Olympian Meryl Davis on 'DWTS' and Her Diet (Cheesecake Included)

Angela Haupt

They were the golden couple of the 2014 Winter Olympics.

Charlie White and Meryl Davis, the Michigan-born ice dancers paired together since they were 8 and 9 years old, respectively, blended art and athleticism to capture the gold in Sochi. And along the way, they won over an international audience -- she with her Disney mermaid-like costumes, he with his floppy blonde waves.

Now, a few months post-Olympics, White and Davis are still dancing. Their days are a whirlwind mix of "Dancing with the Stars" rehearsals and competitions and "Stars on Ice" performances -- which means they haven't had a day off since the Olympics.

Judging by the looks of their steamy "DWTS" tangos and fox trots, they aren't complaining.

During an interview with U.S. News, Davis, 27, was being shuffled from one spot to the next with White and their "DWTS" partners, Max Chmerkovskiy and Sharna Burgess. (That's right -- for the first time, she and White are technically competing against, not with, each other, though they're perhaps each other's biggest fans.) Davis opened up about the transition to "DWTS" and how she stays healthy through a hectic schedule. Her responses have been edited.

Congratulations on all your successes! How are you feeling

It's crazy! We're getting into a car right now, because we had dance rehearsals all morning and now we're getting ready to go to rehearsals for "Stars on Ice." We're having so much fun -- we have crazy schedules, but we're definitely trying to embrace both opportunities.

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How is dancing on a floor on "DWTS" different from dancing on the ice?

It's definitely an adjustment. I think the mechanics of movement are a little different -- we're used to taking a push and moving a certain amount of space, and what we've been accustomed to on the ice is certainly very different from what we're doing on the floor. It's been a big adjustment, but we have amazing teachers so we're doing the best we can.

And we'll absolutely be able to apply what we're learning to the ice. From the different styles of dance to just performance, we'll take it with us in the future -- whether it's on the ice or off.

You and Charlie have been a team for 17 years. What's it like to be dancing with a new person?

It's definitely different. But it's a different dynamic already, because our partners on "DWTS" are also our instructors. So that's very different from the dynamic Charlie and I have had in our career, just being partners.

How much time are you spending on the ice these days?

Well, Charlie and I have shows maybe five nights a week, so we practice about an hour a day. Then our shows are two and a half hours, so we're spending quite a bit of time on the ice.

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What's your exercise routine like?

It's different now than it was leading up to the Olympics. I'm pretty much sticking to cardio -- the elliptical is my go-to. But our gym days have been very limited since the Olympics, because if we're not on the ice or in the studio, we're traveling from one city to the next.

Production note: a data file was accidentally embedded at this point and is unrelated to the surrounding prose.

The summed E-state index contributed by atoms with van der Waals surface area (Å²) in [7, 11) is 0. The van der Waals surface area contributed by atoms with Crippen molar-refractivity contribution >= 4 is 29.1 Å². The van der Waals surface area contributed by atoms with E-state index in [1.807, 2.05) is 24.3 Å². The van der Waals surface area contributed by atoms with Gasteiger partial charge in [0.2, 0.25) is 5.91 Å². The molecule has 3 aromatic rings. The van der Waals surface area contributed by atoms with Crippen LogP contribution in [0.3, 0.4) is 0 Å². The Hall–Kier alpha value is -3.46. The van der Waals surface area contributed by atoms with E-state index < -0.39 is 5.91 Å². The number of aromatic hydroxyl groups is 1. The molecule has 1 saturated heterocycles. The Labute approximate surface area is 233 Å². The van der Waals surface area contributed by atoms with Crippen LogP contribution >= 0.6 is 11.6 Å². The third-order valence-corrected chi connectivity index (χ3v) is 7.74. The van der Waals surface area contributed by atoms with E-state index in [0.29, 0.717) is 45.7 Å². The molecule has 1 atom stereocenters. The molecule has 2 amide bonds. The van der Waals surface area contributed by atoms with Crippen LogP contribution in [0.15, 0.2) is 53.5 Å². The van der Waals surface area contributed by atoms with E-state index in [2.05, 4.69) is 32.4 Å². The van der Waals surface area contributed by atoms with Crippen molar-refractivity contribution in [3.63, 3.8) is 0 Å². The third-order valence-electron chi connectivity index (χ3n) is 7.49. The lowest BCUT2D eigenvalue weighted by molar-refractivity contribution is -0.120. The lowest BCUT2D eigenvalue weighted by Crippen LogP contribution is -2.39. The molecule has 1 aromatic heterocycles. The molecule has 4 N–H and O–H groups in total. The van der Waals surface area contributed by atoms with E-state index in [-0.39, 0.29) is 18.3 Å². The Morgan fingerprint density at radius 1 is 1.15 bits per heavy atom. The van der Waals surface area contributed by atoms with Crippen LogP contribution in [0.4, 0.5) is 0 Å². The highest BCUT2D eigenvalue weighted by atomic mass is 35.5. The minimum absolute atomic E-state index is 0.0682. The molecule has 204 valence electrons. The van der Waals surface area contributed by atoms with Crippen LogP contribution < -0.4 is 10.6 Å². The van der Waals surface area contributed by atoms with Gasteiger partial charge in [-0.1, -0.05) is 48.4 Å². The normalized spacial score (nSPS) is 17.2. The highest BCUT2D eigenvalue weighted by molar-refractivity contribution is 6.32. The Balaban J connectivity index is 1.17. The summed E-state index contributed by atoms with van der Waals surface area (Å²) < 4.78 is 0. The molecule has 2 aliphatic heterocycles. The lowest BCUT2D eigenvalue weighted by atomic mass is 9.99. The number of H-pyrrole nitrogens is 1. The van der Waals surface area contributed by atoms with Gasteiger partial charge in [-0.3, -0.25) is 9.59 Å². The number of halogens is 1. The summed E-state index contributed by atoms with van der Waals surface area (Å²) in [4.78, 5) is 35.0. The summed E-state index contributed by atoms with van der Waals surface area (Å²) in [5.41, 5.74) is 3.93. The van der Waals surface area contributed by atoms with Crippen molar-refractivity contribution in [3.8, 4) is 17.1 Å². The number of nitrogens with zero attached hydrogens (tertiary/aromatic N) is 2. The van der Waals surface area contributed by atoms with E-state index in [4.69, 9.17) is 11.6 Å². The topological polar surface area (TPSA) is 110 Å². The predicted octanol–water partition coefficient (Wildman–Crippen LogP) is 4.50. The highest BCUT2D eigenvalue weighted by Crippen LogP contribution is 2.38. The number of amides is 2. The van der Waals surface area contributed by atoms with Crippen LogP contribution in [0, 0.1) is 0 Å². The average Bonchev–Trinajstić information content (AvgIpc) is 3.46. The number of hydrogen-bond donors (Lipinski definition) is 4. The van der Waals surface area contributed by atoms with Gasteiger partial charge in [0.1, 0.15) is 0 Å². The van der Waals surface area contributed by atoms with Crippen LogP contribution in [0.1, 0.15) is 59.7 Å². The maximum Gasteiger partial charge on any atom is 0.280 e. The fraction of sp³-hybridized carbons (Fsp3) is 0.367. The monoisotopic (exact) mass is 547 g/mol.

Before the Olympics, Charlie and I worked out three days a week, for about an hour and a half each day -- so it was a lot. Wednesdays were usually our cardio days, and Monday and Friday were weights or plyometrics. Our trainer was really great about mixing it up and helping us get the most out of our abilities on the floor to take to the ice.

What's your daily diet like? Has it changed post-Olympics?

Absolutely. We were such creatures of habit while we were training -- you're eating little things all day long, and Monday to Friday was very homogeneous. Now we're really trying to eat the best we can when we're on the road. (Long pause while Meryl breaks into laughter.) I'm sorry. I'm in a car with Charlie, Sharna and Max, and we just left the Cheesecake Factory, so that question is a little ironic.

Did you have any cheesecake?

Yes, we had three. You might be able to tell that things have changed a little bit since the Olympics -- we're definitely a little more lenient with our training and our diet. As Olympians, you become so focused on everything you can possibly do to get to where you want to go. So now that we're on the road so often and bouncing back and forth between "DTWS" and "Stars on Ice" shows, it's definitely a little more challenging to eat as healthy as we had before. We don't have the luxury of doing our own grocery shopping and things like that. But we have learned over the years how to eat what made us feel good and to focus on being as healthy as we could.

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What's your favorite healthy snack?

I'm a big fan of Nutri-Grain bars -- I like strawberry.

How much sleep do you get these days?

Leading up to the Olympics, Charlie and I both tried to get around eight hours a night. But at this point, we're getting closer to three or four. It's been quite a change. And with both "DWTS" and "Stars on Ice" at the same time, we feel like we have two full-time jobs, so that doesn't allow for a lot of down time when we're not on the road. But we're so excited to be part of both the tour and the show, so that really keeps us going.

How do you keep from getting stressed?

We were putting so much pressure on ourselves leading up to the games that we aren't that stressed out right now. We're tired, and of course we're busy. But it's a different kind of stress. I think we're really able to enjoy all these experiences without feeling like we're too burdened or too stressed about it.

When you look back, what's your best memory from the Olympics?

Standing on top of the podium, listening to the national anthem, watching the American flag be raised. That was a moment I think we'll never forget.

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